The now defunct Port Arthur Chemical and Environmental Services has been named in a 13 count federal indictment after two facility truck drivers died within a four-month period. According to the indictment, the company illegally transported hazardous materials and failed to protect employees from exposure to toxic gases. It was these two practices that allegedly contributed to the deaths of the two employees. The plant was open from November 2008 to November 2010, and was involved in producing caustic materials for paper mills. Hydrogen sulfide was involved in the operational processes of the plant.
The two men killed at the plant were Joey Sutter and Charles Sittig. Mr. Sutter died of asphyxiation and poisoning from hydrogen sulfide inhalation in December of 2008; Mr. Sittig died of a heart attack caused by hydrogen sulfide inhalation in April 2009. Three months later, a third employee died at the beleaguered plant when an explosion and flash fire knocked Bruce Howard from the top of a tank he had been filling with water.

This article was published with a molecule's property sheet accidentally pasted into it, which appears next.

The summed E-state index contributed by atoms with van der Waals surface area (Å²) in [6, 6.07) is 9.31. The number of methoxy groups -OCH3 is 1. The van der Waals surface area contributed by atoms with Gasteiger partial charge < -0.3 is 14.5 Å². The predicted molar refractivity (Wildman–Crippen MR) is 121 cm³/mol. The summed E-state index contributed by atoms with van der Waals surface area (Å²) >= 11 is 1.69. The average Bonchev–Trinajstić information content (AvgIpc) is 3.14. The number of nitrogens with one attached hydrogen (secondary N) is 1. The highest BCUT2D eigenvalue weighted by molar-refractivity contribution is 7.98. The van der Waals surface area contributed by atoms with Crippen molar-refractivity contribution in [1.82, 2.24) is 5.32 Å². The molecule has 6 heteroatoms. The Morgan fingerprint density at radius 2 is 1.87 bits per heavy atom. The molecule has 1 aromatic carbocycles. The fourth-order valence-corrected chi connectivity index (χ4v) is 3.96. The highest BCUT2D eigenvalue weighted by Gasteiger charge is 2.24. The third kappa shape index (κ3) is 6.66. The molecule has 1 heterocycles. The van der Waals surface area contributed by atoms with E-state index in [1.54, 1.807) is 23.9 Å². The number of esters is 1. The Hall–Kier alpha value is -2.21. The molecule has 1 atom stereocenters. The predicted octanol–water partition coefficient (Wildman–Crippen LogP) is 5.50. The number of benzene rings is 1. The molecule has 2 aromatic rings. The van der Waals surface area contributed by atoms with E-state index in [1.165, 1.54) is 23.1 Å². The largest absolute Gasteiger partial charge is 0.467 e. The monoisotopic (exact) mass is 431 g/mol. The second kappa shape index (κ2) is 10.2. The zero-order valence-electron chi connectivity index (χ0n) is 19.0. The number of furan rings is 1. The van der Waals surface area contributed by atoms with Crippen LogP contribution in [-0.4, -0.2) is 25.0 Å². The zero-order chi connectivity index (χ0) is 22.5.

In response to Mr. Howard's death, company president and owner Matthew Lawrence Bowman remarked that Mr. Howard had disregarded safety rules, but his surviving relatives claimed he was improperly trained for his job. An investigation into the accident resulted in the Occupational Safety and Health Administration (OSHA) fining the company $1.5 million.
Investigations into the plant's operations were begun in 2008 by the Texas Attorney General's Office with the aim of shutting the company down. An official indictment was handed down in April 2012, but was only unsealed on July 19. Among other charges, the indictment places responsibility on Bowman for approving and directing faulty production operations, the disposal of hydrogen sulfide wastewater and for implementing insufficient employee safety precautions. In some instances, Bowman even took on the task of personally investigating employee's work-related injuries. If he is convicted, Bowman could be sentenced to five years in prison and a fine of up to $250,000. The company could face fines of up to $500,000.